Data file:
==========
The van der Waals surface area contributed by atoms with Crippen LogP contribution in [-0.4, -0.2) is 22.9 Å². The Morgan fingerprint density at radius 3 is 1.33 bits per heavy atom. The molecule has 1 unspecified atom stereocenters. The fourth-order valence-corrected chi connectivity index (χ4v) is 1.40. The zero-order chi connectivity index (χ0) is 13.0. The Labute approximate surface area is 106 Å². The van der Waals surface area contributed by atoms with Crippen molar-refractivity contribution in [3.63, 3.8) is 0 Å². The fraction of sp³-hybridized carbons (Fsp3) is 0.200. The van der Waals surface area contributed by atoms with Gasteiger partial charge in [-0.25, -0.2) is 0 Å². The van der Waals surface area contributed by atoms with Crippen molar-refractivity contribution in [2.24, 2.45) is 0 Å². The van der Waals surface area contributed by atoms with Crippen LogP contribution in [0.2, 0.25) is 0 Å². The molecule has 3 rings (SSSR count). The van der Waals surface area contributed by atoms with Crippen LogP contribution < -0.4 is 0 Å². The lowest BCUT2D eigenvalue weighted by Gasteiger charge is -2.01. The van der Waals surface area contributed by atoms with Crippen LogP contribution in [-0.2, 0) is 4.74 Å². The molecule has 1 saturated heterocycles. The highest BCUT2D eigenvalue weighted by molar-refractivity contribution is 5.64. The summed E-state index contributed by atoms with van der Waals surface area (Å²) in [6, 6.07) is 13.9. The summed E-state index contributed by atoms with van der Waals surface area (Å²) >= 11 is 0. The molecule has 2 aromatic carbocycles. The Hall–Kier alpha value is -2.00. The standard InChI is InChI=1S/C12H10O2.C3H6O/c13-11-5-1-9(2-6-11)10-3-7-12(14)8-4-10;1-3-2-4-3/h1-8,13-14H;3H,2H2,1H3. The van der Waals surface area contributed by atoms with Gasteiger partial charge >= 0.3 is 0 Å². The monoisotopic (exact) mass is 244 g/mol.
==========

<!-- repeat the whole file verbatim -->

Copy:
The van der Waals surface area contributed by atoms with Crippen LogP contribution in [-0.4, -0.2) is 22.9 Å². The Morgan fingerprint density at radius 3 is 1.33 bits per heavy atom. The molecule has 1 unspecified atom stereocenters. The fourth-order valence-corrected chi connectivity index (χ4v) is 1.40. The zero-order chi connectivity index (χ0) is 13.0. The Labute approximate surface area is 106 Å². The van der Waals surface area contributed by atoms with Crippen molar-refractivity contribution in [3.63, 3.8) is 0 Å². The fraction of sp³-hybridized carbons (Fsp3) is 0.200. The van der Waals surface area contributed by atoms with Gasteiger partial charge in [-0.25, -0.2) is 0 Å². The van der Waals surface area contributed by atoms with Crippen molar-refractivity contribution in [2.24, 2.45) is 0 Å². The van der Waals surface area contributed by atoms with Crippen LogP contribution in [0.2, 0.25) is 0 Å². The molecule has 3 rings (SSSR count). The van der Waals surface area contributed by atoms with Crippen LogP contribution < -0.4 is 0 Å². The lowest BCUT2D eigenvalue weighted by Gasteiger charge is -2.01. The van der Waals surface area contributed by atoms with Crippen LogP contribution in [-0.2, 0) is 4.74 Å². The molecule has 1 saturated heterocycles. The highest BCUT2D eigenvalue weighted by molar-refractivity contribution is 5.64. The summed E-state index contributed by atoms with van der Waals surface area (Å²) in [6, 6.07) is 13.9. The summed E-state index contributed by atoms with van der Waals surface area (Å²) >= 11 is 0. The molecule has 2 aromatic carbocycles. The Hall–Kier alpha value is -2.00. The standard InChI is InChI=1S/C12H10O2.C3H6O/c13-11-5-1-9(2-6-11)10-3-7-12(14)8-4-10;1-3-2-4-3/h1-8,13-14H;3H,2H2,1H3. The van der Waals surface area contributed by atoms with Gasteiger partial charge >= 0.3 is 0 Å². The monoisotopic (exact) mass is 244 g/mol.